The national wildlife park and bird sanctuary of Isla Contoy (Isle of Birds) is just 6 km (4 miles) long and less than 1 km (about ½ mile) wide. The whole island is a protected area, with visitor numbers carefully regulated to safeguard the flora and fauna. Isla Contoy has become a favorite among nature lovers who come to enjoy its unspoiled beauty. Sand dunes rise as high as 70 feet along the east coast, which is edged by black rocks and coral reefs. The west coast is fringed with sand, shrubs, and coconut palms.
More than 70 bird species—including gulls, pelicans, petrels, cormorants, cranes, ducks, flamingos, herons, doves, quail, spoonbills, and hawks—fly this way in late fall, some to nest and breed. Although the number of species is diminishing, partly as a result of human traffic, Isla Contoy remains a treat for bird-watchers.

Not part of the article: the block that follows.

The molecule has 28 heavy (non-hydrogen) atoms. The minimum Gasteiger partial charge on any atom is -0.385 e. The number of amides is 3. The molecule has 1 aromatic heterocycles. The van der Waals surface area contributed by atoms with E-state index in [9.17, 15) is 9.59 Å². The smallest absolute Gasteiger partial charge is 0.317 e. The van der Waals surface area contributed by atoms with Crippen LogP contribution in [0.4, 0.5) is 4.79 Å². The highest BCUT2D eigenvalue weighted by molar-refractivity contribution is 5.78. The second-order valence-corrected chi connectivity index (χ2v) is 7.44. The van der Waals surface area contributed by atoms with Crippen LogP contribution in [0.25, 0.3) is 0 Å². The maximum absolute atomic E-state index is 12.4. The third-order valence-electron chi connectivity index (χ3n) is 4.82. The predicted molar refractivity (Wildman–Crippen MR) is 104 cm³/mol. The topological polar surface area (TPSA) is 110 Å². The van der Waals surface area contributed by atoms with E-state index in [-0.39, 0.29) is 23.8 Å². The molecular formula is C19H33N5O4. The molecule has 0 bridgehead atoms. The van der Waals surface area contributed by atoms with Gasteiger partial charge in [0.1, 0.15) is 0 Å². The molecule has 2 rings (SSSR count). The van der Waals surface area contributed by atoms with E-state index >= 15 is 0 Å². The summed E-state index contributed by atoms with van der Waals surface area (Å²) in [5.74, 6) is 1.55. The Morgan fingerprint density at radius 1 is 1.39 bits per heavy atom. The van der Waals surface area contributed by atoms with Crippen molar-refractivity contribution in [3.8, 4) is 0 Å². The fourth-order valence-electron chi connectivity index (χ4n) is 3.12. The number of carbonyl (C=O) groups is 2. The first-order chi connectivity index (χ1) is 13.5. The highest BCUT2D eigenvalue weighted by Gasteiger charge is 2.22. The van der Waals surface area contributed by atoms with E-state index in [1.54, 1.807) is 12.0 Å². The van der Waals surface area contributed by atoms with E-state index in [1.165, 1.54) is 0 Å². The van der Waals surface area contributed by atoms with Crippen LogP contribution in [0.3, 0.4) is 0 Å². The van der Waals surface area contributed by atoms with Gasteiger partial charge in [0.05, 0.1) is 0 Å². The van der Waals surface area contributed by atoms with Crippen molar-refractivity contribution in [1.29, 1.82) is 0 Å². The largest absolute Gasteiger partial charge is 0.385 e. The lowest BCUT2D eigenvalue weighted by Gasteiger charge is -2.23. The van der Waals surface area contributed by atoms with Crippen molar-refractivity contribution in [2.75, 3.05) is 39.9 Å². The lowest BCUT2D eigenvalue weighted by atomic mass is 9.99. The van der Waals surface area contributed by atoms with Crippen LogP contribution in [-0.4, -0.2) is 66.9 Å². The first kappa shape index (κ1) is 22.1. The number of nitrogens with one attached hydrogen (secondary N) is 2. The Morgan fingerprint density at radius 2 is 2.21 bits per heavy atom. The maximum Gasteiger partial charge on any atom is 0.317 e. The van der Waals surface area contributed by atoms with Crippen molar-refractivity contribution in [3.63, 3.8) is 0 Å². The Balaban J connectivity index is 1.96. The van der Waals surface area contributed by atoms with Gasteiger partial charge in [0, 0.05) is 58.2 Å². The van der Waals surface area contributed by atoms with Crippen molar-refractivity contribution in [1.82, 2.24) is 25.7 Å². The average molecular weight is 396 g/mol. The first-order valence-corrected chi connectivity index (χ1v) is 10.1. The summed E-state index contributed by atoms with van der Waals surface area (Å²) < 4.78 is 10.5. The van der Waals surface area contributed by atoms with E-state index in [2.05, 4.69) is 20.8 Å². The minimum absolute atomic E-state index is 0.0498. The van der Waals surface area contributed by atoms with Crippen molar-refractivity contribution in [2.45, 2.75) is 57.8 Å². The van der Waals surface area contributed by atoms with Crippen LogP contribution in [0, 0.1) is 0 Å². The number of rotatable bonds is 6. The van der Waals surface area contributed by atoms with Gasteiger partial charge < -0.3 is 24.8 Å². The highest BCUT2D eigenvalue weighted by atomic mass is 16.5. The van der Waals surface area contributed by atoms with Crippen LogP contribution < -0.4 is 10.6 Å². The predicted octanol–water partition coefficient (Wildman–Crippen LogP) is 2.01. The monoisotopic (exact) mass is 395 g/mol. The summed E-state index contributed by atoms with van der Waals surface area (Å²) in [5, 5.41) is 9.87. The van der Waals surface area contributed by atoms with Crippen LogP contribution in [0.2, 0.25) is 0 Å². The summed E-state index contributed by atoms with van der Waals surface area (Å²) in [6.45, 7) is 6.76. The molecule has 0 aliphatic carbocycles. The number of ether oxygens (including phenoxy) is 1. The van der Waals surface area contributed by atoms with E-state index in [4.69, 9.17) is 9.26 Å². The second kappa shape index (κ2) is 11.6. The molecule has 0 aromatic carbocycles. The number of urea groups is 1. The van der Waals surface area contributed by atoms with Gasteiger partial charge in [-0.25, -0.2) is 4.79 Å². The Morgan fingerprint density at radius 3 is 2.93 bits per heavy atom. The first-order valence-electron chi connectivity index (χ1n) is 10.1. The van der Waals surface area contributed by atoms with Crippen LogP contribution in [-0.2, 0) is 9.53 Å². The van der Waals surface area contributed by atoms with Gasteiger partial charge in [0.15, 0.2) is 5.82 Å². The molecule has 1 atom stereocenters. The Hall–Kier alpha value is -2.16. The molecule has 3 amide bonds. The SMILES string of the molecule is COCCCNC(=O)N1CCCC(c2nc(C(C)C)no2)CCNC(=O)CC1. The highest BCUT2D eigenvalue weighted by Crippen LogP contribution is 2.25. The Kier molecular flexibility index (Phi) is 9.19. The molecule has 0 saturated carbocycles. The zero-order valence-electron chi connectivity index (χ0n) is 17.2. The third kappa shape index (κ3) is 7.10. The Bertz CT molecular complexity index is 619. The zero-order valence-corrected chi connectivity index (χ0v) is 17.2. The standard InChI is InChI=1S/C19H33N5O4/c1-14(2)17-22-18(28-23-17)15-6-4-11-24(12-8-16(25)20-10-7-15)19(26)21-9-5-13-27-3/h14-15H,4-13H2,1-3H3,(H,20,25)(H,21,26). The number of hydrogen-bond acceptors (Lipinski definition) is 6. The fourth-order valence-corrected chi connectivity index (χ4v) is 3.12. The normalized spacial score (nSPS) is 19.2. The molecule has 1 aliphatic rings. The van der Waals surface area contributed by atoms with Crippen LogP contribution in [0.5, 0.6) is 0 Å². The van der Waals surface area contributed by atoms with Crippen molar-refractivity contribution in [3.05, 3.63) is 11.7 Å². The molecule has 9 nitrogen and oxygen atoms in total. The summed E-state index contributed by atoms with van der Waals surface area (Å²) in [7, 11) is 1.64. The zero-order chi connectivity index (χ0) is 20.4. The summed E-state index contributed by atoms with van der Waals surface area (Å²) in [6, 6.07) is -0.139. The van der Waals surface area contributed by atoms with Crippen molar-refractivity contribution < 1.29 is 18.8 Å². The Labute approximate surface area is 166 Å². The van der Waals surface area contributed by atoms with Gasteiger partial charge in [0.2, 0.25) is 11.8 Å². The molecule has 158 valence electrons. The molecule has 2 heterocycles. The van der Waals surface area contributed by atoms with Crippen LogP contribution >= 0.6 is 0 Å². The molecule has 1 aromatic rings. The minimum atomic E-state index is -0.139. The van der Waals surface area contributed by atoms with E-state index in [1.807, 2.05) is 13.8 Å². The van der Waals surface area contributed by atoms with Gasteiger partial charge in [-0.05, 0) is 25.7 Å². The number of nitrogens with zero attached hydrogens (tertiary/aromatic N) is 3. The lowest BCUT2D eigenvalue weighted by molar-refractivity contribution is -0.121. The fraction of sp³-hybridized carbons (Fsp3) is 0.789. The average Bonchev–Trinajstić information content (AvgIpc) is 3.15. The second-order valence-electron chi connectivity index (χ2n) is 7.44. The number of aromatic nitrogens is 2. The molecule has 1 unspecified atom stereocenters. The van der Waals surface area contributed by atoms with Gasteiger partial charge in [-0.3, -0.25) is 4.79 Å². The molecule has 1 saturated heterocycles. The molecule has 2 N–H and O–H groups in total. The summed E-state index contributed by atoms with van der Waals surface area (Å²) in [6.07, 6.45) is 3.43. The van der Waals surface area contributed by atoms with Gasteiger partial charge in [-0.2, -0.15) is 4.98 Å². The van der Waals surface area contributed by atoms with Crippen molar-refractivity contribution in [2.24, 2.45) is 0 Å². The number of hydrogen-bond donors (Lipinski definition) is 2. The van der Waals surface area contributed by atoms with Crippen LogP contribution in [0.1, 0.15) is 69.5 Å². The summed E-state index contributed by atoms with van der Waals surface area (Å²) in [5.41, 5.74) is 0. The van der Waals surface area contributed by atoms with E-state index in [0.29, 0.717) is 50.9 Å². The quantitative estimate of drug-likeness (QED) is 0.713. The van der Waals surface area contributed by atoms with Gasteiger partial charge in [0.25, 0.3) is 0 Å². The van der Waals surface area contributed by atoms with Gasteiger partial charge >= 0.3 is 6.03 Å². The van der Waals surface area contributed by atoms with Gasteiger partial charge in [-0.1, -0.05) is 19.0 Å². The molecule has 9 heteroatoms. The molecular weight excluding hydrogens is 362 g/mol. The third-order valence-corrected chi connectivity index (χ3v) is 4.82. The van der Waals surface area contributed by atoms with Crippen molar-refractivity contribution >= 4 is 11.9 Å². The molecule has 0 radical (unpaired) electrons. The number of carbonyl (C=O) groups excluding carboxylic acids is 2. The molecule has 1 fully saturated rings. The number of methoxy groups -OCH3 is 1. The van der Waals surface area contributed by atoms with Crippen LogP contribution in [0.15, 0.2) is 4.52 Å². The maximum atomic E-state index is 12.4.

The island is rich in sea life as well. Snorkelers will see brilliant coral and fish, while 5-foot-wide manta rays are visible in the shallow waters. All around the island are large numbers of shrimp, mackerel, barracuda, flying fish, and trumpet fish. In December, lobsters pass through in great (though diminishing) numbers on their southerly migration.
Isla Contoy at a Glance
80° BY THE SEA
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